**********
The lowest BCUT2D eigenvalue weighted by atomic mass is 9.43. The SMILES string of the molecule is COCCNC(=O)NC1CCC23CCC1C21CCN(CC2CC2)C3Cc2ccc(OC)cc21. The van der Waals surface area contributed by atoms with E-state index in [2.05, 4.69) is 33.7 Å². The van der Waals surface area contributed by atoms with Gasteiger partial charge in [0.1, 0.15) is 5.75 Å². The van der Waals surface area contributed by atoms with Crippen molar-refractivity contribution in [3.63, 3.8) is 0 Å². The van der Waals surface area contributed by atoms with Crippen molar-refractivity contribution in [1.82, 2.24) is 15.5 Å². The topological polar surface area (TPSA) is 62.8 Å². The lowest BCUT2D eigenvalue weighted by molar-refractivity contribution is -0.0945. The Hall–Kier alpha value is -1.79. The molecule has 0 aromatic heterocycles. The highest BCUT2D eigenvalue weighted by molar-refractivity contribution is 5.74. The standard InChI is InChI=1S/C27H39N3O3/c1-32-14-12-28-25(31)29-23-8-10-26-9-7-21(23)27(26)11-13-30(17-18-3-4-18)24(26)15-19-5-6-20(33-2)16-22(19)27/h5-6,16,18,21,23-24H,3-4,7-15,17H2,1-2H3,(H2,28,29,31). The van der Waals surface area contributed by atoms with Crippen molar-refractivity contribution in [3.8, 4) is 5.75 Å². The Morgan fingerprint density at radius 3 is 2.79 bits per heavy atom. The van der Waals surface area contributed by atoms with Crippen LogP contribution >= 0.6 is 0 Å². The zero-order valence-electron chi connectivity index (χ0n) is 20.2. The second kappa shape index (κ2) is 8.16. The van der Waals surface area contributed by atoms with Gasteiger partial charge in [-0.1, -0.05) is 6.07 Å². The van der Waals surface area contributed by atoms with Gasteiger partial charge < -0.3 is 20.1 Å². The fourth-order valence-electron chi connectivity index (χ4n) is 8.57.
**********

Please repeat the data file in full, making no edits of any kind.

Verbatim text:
The lowest BCUT2D eigenvalue weighted by atomic mass is 9.43. The SMILES string of the molecule is COCCNC(=O)NC1CCC23CCC1C21CCN(CC2CC2)C3Cc2ccc(OC)cc21. The van der Waals surface area contributed by atoms with E-state index in [2.05, 4.69) is 33.7 Å². The van der Waals surface area contributed by atoms with Gasteiger partial charge in [0.1, 0.15) is 5.75 Å². The van der Waals surface area contributed by atoms with Crippen molar-refractivity contribution in [3.63, 3.8) is 0 Å². The van der Waals surface area contributed by atoms with Crippen molar-refractivity contribution in [1.82, 2.24) is 15.5 Å². The topological polar surface area (TPSA) is 62.8 Å². The lowest BCUT2D eigenvalue weighted by molar-refractivity contribution is -0.0945. The Hall–Kier alpha value is -1.79. The molecule has 0 aromatic heterocycles. The highest BCUT2D eigenvalue weighted by molar-refractivity contribution is 5.74. The standard InChI is InChI=1S/C27H39N3O3/c1-32-14-12-28-25(31)29-23-8-10-26-9-7-21(23)27(26)11-13-30(17-18-3-4-18)24(26)15-19-5-6-20(33-2)16-22(19)27/h5-6,16,18,21,23-24H,3-4,7-15,17H2,1-2H3,(H2,28,29,31). The van der Waals surface area contributed by atoms with Crippen molar-refractivity contribution in [3.8, 4) is 5.75 Å². The Morgan fingerprint density at radius 3 is 2.79 bits per heavy atom. The van der Waals surface area contributed by atoms with Crippen LogP contribution >= 0.6 is 0 Å². The zero-order valence-electron chi connectivity index (χ0n) is 20.2. The second kappa shape index (κ2) is 8.16. The van der Waals surface area contributed by atoms with Gasteiger partial charge in [-0.1, -0.05) is 6.07 Å². The van der Waals surface area contributed by atoms with Gasteiger partial charge < -0.3 is 20.1 Å². The fourth-order valence-electron chi connectivity index (χ4n) is 8.57.